Facebook and Instagram are two of the largest social media platforms around, with the keyword being social.

Social proof is the likes, comments, and shares that the ad itself gets as users can engage with an ad in the same way they do a post they see from their friends and family.

Will an advert with lots of engagement result in more clicks and conversions than an identical ad with no social proof?

Read on to find out!

Sometimes as digital marketers it’s easy for us to get wrapped up in thinking about pixels, algorithms and campaign optimization, and forget that the key aim of Facebook is for people to connect and engage with one another via posts and comments.

So, in this experiment, we’re going to investigate how important social proof is for ad performance.

Experiment Hypothesis

As you scroll through your Facebook newsfeed, approximately one in every five posts that you see is a sponsored post.

As the average Facebook user spends approximately 38 minutes a day on the platform, that means there is the potential to scroll past dozens of ads. Indeed, nearly $17.4 billion was spent on Facebook advertising in the third quarter of 2019.

How do advertisers cut through the noise generated by that huge volume of ads?

Often we aim to produce “thumb-stopping content” i.e. an ad that stops people in their tracks when they’re thumbing through their newsfeed. If you can get the attention of a user for a couple of seconds, then you have a chance to hook them in with the features and benefits of your product and a compelling call to action.

Does an ad with a high number of likes, comments, and shares help it to stand out in the newsfeed?

We hypothesized that social proof will make a difference as it indicates a post is interesting and engaging to others and probably of higher than average quality.

Our hypothesis is that an ad with more social proof will achieve more conversions, all things being equal.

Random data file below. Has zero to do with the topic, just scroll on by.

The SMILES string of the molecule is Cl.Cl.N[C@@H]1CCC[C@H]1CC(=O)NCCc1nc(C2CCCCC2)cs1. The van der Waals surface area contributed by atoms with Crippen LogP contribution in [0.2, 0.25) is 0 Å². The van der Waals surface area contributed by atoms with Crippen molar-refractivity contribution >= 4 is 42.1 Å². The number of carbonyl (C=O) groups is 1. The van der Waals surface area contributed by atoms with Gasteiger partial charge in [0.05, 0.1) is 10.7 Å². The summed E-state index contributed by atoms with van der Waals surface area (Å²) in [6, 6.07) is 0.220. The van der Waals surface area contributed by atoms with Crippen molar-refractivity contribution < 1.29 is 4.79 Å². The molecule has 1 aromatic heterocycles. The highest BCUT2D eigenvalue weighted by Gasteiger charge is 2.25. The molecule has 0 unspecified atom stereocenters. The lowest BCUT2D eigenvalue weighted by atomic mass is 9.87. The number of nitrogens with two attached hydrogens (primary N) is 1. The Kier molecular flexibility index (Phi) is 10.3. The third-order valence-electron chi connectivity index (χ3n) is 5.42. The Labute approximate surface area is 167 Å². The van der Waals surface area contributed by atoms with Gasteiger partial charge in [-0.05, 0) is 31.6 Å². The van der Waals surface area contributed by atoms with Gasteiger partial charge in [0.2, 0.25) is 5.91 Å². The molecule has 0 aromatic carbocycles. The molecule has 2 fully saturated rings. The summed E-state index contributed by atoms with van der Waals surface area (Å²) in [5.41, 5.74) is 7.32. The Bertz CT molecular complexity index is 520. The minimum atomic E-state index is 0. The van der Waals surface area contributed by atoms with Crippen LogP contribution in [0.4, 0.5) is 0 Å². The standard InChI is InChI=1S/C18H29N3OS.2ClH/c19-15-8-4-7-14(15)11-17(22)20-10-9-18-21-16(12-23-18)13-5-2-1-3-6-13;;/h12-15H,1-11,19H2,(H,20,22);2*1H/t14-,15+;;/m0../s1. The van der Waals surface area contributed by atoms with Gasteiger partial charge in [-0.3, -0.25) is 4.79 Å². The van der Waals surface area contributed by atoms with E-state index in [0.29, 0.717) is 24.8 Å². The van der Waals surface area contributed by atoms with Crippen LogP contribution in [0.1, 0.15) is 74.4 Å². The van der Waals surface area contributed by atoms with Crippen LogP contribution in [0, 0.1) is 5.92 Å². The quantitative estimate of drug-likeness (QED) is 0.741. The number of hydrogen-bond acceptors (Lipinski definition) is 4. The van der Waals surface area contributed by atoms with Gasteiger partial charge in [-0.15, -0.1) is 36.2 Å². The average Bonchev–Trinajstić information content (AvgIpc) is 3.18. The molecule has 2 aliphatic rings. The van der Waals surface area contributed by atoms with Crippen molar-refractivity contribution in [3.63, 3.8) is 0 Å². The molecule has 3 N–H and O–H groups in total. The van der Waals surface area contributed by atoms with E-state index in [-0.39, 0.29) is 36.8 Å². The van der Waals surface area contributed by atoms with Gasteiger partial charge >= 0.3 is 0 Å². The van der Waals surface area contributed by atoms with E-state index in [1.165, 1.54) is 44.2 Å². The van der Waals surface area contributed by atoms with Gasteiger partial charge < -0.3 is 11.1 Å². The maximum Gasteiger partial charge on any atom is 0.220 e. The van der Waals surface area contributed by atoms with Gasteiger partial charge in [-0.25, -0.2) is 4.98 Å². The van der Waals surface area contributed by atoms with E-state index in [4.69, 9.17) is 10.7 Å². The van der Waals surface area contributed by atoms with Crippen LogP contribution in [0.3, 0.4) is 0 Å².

The visuals, text, and call to action for the advert may have more impact, but if there are two identical ads the one with the most engagement should get more clicks and conversions.

Experiment Setup: The Adverts

In this experiment, we wanted to test two identical ads, so that the only variable was the amount of engagement on each ad.

We started by creating two copies of an ad used in previous experiments, this creative has been tested and gives a low cost per lead, allowing us to collect plenty of conversion data.

Here’s the ad that we created, it’s a standard image ad with a “download” call to action button:

On one of the copies of the ad, before putting any ad spend behind it we asked AdEspresso customers to leave a positive comment on the ad if they had previously downloaded and enjoyed the eBook.

We then boosted the ad for page post engagement, and by using a worldwide audience we added 3,200 post likes for $14.

In total the ad had 3,200 likes, 18 positive comments and 10 shares which were visible to anyone that saw the post:

To be clear, we didn’t ask for any false reviews as that is against the law in some countries and could also harm the relationship you have with your prospects.

We also didn’t buy fake likes as these are against Facebook’s terms of service and could also reduce your credibility.

Experiment Structure

The aim of the campaign was to drive traffic to a landing page and get signups for our Ultimate Guide to Custom Audiences eBook.